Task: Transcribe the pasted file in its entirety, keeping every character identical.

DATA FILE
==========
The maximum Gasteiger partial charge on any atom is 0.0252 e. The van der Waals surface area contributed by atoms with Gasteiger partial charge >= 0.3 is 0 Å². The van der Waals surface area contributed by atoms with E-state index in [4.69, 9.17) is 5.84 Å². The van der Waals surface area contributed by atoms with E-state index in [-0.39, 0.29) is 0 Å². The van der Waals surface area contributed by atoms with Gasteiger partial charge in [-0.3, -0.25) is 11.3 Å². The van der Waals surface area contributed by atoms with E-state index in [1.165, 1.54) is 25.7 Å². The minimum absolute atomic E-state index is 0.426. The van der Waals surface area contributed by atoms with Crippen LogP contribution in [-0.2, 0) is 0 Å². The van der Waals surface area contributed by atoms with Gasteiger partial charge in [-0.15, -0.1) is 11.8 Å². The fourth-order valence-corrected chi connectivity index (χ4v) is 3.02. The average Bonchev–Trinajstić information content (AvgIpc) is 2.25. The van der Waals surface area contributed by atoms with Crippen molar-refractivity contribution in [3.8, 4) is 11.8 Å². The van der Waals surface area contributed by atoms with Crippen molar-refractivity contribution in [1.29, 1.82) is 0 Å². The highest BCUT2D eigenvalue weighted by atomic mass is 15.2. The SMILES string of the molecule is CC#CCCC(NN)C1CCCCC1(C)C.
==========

The maximum Gasteiger partial charge on any atom is 0.0252 e. The van der Waals surface area contributed by atoms with Gasteiger partial charge >= 0.3 is 0 Å². The van der Waals surface area contributed by atoms with E-state index in [4.69, 9.17) is 5.84 Å². The van der Waals surface area contributed by atoms with E-state index in [-0.39, 0.29) is 0 Å². The van der Waals surface area contributed by atoms with Gasteiger partial charge in [-0.3, -0.25) is 11.3 Å². The van der Waals surface area contributed by atoms with E-state index in [1.165, 1.54) is 25.7 Å². The minimum absolute atomic E-state index is 0.426. The van der Waals surface area contributed by atoms with Crippen LogP contribution in [-0.2, 0) is 0 Å². The van der Waals surface area contributed by atoms with Gasteiger partial charge in [-0.15, -0.1) is 11.8 Å². The fourth-order valence-corrected chi connectivity index (χ4v) is 3.02. The average Bonchev–Trinajstić information content (AvgIpc) is 2.25. The van der Waals surface area contributed by atoms with Crippen molar-refractivity contribution in [3.8, 4) is 11.8 Å². The van der Waals surface area contributed by atoms with Crippen molar-refractivity contribution in [1.29, 1.82) is 0 Å². The highest BCUT2D eigenvalue weighted by atomic mass is 15.2. The SMILES string of the molecule is CC#CCCC(NN)C1CCCCC1(C)C.